and Scotland's Children - What's Going On?
Approaches to Bullying Behaviour
newsletter was edited by Kate Betney and designed by MALTS.
Network, Moray House School of Education, The University of
Edinburgh, Holyrood Road, Edinburgh EH8 8AQ. Telephone 0131
651 6103, Fax 0131 651 6088. Email: firstname.lastname@example.org
phone Elise on 0131 651 6103 to request free single or multiple
'Ethos is Here to Stay' - a handbook of printed and electronic
Back numbers of SSEN (Scottish Schools Ethos Network) and
SSEN/ABN 'Democracy in Schools' publication
ABN/CERES 'Welcoming Newcomers - Refugees and Asylum Seekers
in Scottish Schools'
SSEN Case Studies 36-43 (go
here to view these). Includes Case Study 43 about the
development of 'restorative practices'. Case Studies 40-43
include reflective learning supplements.
Anti-Bullying Posters for primary schools.
her award-winning project, Glasgow School of Art graduate
Fiona Clark worked collectively with pupils in a central belt
school to highlight the issue of bullying. In a mapping exercise
pupils identified areas where bullying takes place (including
staircases, corridors, toilets and changing rooms). Fiona's
photos of these areas provide striking visual prompts for
classroom discussion. The complete photographic collection
has been reproduced in a book alongside the pupils' maps.
Fiona, who is now a PGDE student, welcomes any queries about
this project which she believes 'could be repeated by schools
as a cross-curricular approach to tackle bullying'. Email
'Additional Support for Learning'
parents' guide has been published by Enquire, the Scottish
Advice Service for Additional Support for Learning. It is
105 pages long, but very readable. Bullying is one of many
possible reasons why a child needs additional support. Download
the guide here, or telephone 0131 222 2425 for a free
and Scotland's Children - What's Going On?
community schools - or integrated children's services? One
Executive recently announced that the Integrated Community
Schools Initiative has been overtaken by the wider integration
agenda. It no longer makes sense to think of schools separately
from other agencies (1).
this help Anti-Bullying? Any approach to bullying that is
restricted to the narrow confines of the school is bound to
fail. It is good to see a more integrated approach to children's
services being developed in places like Renfrewshire.
one of our secondary schools, the Home Link worker is involved
in facilitating mediation sessions between pupils who have
issues with bullying. Both 'perpetrator' and 'victim' meet
together to work out a solution to the problem and agree
a behaviour contract which both sign. This has proved to
be a very successful intervention'.
the Home Link Service (formerly the Family Support Service)
is a major part of the Integrated Community Schools Initiative.
It supports integrated approaches to meeting the outcomes
of: improved attendance/ reduced exclusions/increased attainment/greater
parental involvement and understanding/ increased involvement
in out-of-school, cultural and sporting activities and the
development of health-promoting schools.
area home link teams (broadly corresponding to social work
area teams) are made up of an area co-ordinator, home link
workers, home link assistants, an attendance support worker,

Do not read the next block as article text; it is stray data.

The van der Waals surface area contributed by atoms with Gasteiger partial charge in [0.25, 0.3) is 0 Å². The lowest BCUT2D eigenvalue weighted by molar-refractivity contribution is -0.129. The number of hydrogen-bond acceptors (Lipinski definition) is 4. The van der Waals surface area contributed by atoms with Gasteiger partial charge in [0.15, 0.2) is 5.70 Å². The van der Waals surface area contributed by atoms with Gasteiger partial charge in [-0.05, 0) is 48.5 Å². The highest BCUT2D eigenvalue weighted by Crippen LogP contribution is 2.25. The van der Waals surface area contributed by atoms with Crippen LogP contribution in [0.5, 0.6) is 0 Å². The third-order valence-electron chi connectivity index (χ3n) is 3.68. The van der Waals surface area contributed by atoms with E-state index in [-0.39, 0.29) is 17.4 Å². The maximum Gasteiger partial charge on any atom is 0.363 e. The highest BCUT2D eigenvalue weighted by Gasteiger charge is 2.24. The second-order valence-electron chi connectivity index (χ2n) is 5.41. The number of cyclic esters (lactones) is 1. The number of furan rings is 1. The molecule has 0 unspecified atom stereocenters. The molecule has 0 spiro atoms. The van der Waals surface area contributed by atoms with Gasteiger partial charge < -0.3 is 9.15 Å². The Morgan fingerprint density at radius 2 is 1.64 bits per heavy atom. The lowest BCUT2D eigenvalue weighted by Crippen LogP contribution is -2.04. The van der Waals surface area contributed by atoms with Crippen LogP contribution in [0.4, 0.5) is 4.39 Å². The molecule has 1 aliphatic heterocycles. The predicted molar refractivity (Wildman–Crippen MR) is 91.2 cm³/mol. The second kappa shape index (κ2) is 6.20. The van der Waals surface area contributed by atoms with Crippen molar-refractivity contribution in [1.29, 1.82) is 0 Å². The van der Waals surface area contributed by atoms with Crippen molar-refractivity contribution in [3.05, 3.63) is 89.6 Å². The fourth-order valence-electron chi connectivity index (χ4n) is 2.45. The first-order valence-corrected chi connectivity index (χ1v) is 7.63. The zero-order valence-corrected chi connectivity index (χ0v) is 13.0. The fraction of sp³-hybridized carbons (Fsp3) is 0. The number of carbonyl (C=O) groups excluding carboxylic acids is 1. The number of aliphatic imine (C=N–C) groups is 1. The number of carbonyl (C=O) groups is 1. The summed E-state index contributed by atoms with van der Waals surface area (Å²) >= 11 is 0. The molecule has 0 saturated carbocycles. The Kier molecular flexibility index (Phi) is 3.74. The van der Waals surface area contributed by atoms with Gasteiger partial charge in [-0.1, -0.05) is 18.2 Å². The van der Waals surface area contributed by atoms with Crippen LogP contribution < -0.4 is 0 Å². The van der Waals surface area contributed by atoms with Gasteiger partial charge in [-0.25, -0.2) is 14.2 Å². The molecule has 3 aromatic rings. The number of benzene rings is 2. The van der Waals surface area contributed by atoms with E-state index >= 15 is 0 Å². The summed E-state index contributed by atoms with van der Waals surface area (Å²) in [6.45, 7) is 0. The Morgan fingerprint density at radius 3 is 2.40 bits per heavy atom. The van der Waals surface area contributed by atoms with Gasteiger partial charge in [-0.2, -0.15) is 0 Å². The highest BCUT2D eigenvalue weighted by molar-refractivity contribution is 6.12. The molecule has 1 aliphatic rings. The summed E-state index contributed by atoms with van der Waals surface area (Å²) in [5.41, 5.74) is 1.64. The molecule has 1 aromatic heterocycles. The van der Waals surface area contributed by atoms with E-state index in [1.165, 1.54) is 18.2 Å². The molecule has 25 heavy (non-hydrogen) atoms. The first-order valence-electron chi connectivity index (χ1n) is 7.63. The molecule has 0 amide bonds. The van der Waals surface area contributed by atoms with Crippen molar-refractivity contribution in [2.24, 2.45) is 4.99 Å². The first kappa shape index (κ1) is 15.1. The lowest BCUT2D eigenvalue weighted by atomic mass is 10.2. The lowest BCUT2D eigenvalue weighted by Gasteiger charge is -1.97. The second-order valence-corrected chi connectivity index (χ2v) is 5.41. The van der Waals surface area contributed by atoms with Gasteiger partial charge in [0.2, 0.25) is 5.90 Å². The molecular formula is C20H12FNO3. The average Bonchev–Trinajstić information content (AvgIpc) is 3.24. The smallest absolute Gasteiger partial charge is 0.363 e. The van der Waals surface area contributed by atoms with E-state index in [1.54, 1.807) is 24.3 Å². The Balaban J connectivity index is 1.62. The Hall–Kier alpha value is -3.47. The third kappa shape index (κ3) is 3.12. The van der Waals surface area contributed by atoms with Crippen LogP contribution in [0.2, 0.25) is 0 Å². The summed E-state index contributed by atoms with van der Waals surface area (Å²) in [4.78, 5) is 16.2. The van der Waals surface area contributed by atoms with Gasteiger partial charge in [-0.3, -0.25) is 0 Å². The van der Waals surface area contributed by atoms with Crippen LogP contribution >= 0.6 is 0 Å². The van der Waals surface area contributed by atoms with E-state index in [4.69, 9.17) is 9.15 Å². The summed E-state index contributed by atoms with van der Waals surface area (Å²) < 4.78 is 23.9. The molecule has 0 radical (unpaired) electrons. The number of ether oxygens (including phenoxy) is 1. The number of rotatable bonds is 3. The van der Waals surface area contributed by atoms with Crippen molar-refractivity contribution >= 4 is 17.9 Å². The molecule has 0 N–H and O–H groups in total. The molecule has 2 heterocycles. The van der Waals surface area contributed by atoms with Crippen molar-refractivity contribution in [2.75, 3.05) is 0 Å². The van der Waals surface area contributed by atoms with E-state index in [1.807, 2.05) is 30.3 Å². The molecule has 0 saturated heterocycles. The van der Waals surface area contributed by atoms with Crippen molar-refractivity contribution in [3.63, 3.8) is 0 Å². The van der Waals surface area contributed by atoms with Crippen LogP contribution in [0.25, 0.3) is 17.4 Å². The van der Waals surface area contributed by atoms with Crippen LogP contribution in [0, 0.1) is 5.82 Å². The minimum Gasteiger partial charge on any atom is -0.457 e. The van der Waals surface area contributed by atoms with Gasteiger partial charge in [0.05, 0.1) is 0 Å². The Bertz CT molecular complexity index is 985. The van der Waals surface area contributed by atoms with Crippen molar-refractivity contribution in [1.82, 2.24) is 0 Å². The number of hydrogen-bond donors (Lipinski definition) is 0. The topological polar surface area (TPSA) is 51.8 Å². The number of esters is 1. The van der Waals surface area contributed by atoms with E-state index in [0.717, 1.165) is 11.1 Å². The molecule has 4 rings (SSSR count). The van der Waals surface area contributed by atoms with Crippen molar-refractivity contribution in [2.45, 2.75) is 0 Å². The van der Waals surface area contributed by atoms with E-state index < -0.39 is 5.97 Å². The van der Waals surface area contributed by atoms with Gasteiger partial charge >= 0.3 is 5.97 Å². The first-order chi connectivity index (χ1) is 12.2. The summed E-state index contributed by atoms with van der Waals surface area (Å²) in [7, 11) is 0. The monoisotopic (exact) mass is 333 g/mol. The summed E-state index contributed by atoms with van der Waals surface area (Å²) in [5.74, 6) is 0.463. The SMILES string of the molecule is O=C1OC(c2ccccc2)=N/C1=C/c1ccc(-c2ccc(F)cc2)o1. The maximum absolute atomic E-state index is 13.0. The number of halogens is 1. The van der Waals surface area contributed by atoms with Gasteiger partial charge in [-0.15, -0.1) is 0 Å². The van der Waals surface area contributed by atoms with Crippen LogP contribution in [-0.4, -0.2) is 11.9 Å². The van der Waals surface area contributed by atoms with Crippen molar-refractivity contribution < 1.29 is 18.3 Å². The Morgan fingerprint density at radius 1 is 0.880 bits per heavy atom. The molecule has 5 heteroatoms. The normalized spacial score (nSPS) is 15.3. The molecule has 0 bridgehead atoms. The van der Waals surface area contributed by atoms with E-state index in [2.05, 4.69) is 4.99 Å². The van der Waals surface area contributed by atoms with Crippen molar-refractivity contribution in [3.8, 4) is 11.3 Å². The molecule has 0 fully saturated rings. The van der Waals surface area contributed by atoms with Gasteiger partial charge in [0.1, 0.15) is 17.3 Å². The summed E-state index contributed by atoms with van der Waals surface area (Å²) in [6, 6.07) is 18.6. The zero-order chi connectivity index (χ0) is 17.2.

a health development worker, a clerical worker and sessional
workers. 21.6 FTE home link workers serve the whole authority,
once management and professional development time has been
offers: home visiting; group work; support for out-of-school
activities; individual support to pupils; support to parents;
support at times of change and support for health promotion.
In 2005 an evaluation by researchers from the University of
Strathclyde was extremely positive.
is rare to find a part of local authority support services
which is so universally held in high esteem by secondary
school senior management and staff'.
(p.26, evaluation report)
information contact Elaine Robertson, Home Link Services Manager,
telephone 0141 840 3801.
Outcomes for Children and Young People: the role of schools
in delivering integrated children's services' published on
7 February 2006. Extract from this paper:
2007 every school in Scotland will participate in delivering
Integrated Children's Services. Funding will continue to
be made through the National Priorities Action Fund (NPAF)'.
highlighted by young people as a major issue
2005, the Scottish Commissioner for Children and Young People
consulted nationally with children and young people to find
out what they felt should be her priorities over the next
two years. 15,822 votes were cast. The top three results were:
information, see the Scottish Commissioner for Children and
Young People's website,
telephone 0131 556 3378 or email.
Rights - introducing children's rights in school
book explores the experience of one primary school in trying
to make the promises of rights a reality.
outcome is a positive one, with significant impacts on practical
such as bullying' said Kathleen Marshall, Scottish Commissioner
for Children and Young People, in the foreword.
doesn't matter what hair colour you have, what eye colour
you have, what origin you have, what colour your skin is.
It doesn't matter if a bit of your body doesn't work - you
have the right to come to this school'
Pupil, 11 years old
by Julie Allan and John I'Anson, the University of Stirling,
and by Susan Fisher and Andrea Priestly, Save the Children,
it costs £7.50. Contact Joyce Sperber, Save the Children,
2nd floor Haymarket House, 8 Clifton Terrace, Edinburgh EH12
5DR or email.
February 2006 Childline and the NSPCC joined forces. Childline's
name and the helpline number (0800 1111) will remain unchanged.
negotiations are taking place that will see the Childline
service in Scotland being provided by CHILDREN 1st, who already
run the national helpline PARENTLINE SCOTLAND.
Scotland's bullying line is 0800 44 1111